I recently returned from my second mission trip to Jamaica and wanted to tell you about my experiences there. If I could live anywhere else but Colorado, it would be Jamaica. There are many reasons I feel so strongly, but most of them I can’t really put into words. There are two things, though that come to mind: First, there’s the beauty of the island itself – everywhere you look, it’s green. It seems every natural surface in Jamaica is alive with some kind of growth. It’s almost as if nature itself is challenging mankind to push it back to make room for human development. And I truly believe that man has only reached a temporary cease-fire in that battle. Secondly it’s the people – I have never been in a place where EVERYONE is so happy to see you. Nor have I ever been to a place where the quality of relationships are more important than the things you own.
Since this was a mission trip, I could stand up here and talk about the things we did and how we helped others, but instead I want to talk about how God helped us. The theme for this year’s trip was ‘be real’. Son Servants chose this theme to describe what our relationship to God and others should look like (real faith, real love, real devotion). We spent a little time every day learning how to have a more real relationship with God and the people in our lives. I’d like to share some of the ‘real’ stuff I saw on the trip:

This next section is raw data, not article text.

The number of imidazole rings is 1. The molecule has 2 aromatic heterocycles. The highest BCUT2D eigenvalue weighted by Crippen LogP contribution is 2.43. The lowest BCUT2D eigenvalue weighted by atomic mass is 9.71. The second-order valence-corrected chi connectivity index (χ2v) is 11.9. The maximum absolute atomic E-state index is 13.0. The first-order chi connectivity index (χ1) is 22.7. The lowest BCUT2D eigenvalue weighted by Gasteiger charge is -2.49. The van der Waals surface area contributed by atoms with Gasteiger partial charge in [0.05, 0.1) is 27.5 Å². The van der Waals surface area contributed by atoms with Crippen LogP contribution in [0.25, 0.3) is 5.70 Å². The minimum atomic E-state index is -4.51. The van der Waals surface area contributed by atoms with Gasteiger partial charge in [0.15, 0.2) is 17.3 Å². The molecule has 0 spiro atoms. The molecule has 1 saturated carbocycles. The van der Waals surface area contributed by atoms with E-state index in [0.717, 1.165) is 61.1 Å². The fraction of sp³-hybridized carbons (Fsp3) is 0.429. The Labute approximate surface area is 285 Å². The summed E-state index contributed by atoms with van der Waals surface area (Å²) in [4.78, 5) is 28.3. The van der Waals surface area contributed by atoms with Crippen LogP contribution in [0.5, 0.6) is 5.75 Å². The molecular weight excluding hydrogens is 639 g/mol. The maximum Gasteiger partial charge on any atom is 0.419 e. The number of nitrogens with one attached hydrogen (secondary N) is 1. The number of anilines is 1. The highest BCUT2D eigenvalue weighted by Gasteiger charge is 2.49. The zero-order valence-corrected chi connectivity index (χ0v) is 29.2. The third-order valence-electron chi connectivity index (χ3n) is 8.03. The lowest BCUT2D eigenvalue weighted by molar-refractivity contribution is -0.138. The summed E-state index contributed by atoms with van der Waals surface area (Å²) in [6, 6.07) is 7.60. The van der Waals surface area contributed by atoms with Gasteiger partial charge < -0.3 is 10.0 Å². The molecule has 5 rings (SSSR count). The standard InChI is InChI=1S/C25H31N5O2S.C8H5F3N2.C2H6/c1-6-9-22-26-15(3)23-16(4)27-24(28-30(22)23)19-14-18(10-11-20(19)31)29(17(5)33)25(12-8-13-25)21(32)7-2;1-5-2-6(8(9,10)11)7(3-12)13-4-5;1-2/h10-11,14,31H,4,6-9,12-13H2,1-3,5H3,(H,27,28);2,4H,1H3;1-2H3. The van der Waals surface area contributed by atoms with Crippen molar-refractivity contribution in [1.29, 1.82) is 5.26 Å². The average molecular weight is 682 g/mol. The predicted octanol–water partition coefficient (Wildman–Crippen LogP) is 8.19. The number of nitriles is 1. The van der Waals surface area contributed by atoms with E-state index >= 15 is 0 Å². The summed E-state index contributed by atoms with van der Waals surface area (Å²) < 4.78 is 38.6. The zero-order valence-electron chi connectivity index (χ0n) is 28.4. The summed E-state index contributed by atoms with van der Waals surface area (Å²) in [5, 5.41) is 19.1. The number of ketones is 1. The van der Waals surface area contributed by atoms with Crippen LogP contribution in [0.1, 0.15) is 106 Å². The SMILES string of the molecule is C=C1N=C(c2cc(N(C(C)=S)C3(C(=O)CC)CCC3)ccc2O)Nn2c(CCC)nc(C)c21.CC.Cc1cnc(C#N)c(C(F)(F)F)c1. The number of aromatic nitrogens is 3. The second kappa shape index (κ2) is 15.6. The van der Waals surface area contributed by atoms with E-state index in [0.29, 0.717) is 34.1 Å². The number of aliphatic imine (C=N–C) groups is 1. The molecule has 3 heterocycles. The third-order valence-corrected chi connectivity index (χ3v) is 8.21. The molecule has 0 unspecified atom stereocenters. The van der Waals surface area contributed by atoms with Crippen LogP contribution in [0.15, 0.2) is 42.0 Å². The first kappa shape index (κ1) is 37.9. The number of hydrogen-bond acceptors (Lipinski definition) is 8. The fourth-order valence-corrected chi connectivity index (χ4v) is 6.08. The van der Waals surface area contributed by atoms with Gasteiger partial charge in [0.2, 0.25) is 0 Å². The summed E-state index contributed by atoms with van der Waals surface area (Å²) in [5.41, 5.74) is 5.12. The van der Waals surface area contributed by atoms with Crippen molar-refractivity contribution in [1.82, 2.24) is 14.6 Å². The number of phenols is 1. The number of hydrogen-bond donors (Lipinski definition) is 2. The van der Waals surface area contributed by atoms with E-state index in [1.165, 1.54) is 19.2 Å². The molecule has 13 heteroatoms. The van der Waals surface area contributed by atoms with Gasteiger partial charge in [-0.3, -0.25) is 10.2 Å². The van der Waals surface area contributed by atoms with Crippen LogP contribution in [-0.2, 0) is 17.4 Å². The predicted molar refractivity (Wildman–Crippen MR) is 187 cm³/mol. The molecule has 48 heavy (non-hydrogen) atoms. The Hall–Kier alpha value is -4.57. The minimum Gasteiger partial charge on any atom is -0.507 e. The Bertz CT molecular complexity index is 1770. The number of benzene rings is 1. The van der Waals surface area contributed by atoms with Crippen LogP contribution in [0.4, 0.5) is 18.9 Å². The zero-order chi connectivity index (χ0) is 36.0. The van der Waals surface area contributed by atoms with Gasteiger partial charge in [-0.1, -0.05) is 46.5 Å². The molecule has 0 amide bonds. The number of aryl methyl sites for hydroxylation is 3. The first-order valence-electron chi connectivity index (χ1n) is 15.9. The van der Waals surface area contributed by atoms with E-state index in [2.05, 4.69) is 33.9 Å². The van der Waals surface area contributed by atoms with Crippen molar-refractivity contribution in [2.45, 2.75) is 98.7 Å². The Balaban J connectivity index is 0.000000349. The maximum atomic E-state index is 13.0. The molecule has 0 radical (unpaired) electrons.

Real caring from the staff – We didn’t arrive at the camp until 12:30 AM on Wednesday after traveling 19 hours. The work was to begin that very morning with a wake-up call at 6:30. The staff, obviously, would need to be up prior to that, and yet everyone was awake and greeted us when we arrived. They fed us and sat with us and showed us to our rooms before they themselves went to sleep.
Real growth – some of the quieter members of our group really began to participate and share for the first time since joining Youth Group a year ago during family time. It was amazing to hear how God was touching the lives of kids who I hardly knew though we had spent some time nearly every week together.
Real love – one of the girls came back from the infirmary with tears in her eyes as she talked about one of the residents praying over her. She talked about how she had gone to this VERY sad place to bring comfort to those in need and yet SHE had been comforted. The infirmary in Mandeville, Jamaica completely changed her world-view. Now she is looking for a retirement village in her neighborhood that she can ride her bike to in order to visit the forgotten here in Denver.
Real joy – there is nothing like seeing a bunch of teenagers, covered from head to toe with dirt that stains EVERYTHING, exhausted from digging a hole 6 feet by 8 feet by 8 feet, so happy to work so hard and excited to know they’ll be doing it again tomorrow. It was very apparent that doing God’s work creates in us a joyful heart.